Moment of Love Monday: July 2010

Hi there, friends. I've got an adjustment to Moment of Love Mondays that I'd like to share with you, and I hope you will find it a helpful improvement.

Early in the life of this blog, I asked what topics you, the tribe, would like to see featured here, and a couple of you said you'd like to see examples of love lived out. It was a confirmation to me that Moment of Love Mondays would be a helpful feature for us to learn from concrete examples what this nonviolent path can look like.

In the beginning, I imagined these monthly observances would simply be an open forum for us to share stories from our own lives with one another -- ways that we had personally chosen love in difficult moments each month -- and that's how I ran the feature from the start.

But lately I've begun to think it could encompass more. Specifically, I've begun to think it would be helpful to use these monthly Mondays to highlight stories of others who are putting love into action in inspiring ways or difficult places so that we can, collectively, learn from what they have done.

What if Moment of Love Monday became a place to feature stories and learn from them together? What if those stories became mini-object lessons for us as we learn our way along this path? I know that I, for one, would love to discover stories like this and discuss them with you.

What say you? Are you up for this adjustment to the plan?


In the spirit of this new approach to Moment of Love Monday, then, I've got a remarkable story to share with you.

It's the story of a gentleman named Nathan who enacted a version of "protesting for love" when he and his friends at the Marin Foundation showed up at the Chicago gay pride parade two weekends ago wearing shirts that said "I'm sorry." They held signs that said things like "I'm sorry for the way churches have treated you" and "I'm sorry that Christians judge you."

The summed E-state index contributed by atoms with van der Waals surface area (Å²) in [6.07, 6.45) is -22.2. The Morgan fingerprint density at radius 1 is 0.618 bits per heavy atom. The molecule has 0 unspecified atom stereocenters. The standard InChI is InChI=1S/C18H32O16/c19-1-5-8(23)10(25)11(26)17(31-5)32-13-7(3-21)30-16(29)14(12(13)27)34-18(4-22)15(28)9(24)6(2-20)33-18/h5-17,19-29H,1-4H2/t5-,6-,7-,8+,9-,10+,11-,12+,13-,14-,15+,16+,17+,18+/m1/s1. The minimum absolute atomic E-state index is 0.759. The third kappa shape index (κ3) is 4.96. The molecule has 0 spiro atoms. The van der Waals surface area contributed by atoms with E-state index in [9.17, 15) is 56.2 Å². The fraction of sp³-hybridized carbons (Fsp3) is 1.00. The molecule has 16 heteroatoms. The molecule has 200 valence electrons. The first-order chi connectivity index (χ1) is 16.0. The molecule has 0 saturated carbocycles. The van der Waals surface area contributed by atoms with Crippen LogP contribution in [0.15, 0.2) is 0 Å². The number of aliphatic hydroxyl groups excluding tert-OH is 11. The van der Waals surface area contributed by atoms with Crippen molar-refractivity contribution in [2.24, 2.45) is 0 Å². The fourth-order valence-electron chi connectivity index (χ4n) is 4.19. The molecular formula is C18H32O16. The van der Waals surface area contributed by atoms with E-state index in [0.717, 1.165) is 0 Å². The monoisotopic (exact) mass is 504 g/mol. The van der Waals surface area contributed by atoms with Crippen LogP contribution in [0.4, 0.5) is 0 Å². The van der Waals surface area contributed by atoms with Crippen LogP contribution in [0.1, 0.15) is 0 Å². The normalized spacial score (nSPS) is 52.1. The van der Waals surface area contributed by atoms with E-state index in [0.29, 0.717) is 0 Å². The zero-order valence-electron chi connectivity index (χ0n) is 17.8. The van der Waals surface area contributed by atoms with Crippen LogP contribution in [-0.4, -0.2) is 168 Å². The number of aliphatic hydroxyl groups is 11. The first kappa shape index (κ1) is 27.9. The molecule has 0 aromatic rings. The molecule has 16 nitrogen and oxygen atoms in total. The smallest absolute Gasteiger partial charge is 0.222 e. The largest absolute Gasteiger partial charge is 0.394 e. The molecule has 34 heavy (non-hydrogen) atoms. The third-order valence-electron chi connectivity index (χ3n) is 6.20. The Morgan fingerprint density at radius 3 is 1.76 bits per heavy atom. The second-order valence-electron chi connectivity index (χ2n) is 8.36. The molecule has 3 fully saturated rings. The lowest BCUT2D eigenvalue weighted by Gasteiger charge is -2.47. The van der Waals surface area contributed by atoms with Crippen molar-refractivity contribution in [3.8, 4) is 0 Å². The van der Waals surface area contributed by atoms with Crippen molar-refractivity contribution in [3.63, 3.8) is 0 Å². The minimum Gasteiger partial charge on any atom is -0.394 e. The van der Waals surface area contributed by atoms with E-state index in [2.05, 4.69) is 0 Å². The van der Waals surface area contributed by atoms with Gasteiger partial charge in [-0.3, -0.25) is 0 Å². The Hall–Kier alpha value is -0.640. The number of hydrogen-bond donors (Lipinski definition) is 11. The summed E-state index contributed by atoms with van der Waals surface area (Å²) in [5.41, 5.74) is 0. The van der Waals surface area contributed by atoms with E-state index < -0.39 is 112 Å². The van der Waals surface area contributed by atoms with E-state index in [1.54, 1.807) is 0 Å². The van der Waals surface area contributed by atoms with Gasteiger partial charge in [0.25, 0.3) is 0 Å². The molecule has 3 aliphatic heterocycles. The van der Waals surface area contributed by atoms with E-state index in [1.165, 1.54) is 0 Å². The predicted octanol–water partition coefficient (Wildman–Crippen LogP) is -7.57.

Collectively, they demonstrated confession and contrition for the hatred and judgment and rejection the church has traditionally offered the gay community, and they sought to offer love instead. It was, for them, a beginning attempt at reconciliation, especially because the Marin Foundation exists to build bridges between the Christian community and the gay community.

They never expected the response they received.

Not only were there hugs and kisses and "thank yous" and "I forgive yous" offered continuously to them by the paraders marching by throughout the day, but one young man named Tristan, dressed in nothing but his skivvies, jumped from a float and threw his arms around Nathan once he realized what the group was doing. The media immediately descended on this unlikely photo op, propelling the group's demonstration into the public eye.

You can read the full story -- along with the 400+ comments it inspired -- here.


I find several things remarkable about this story.

The first is the almost unanimous response of tears. When I first read the story, I tweeted that it brought tears to my eyes. Later, when I went back to read the extensive comment thread, I learned I was not alone. It seemed as though every other comment said about the same thing. Here's a sampling from just the first handful or so comments:

Your post brought me to tears.

I wept when I read your posting.

I read your post to a few of my friends last night. We were all shedding a few tears.

I really wasn't expecting to cry while reading this.

I am crying as I type this.

I'm in tears.

Much of the comment thread goes like this.

There's just something to be said for a simple act of love bringing people around the world to tears almost unanimously, isn't there? Perhaps one thing it says is just how needed love is in that particular context: the relationship between the Christian community and the gay community.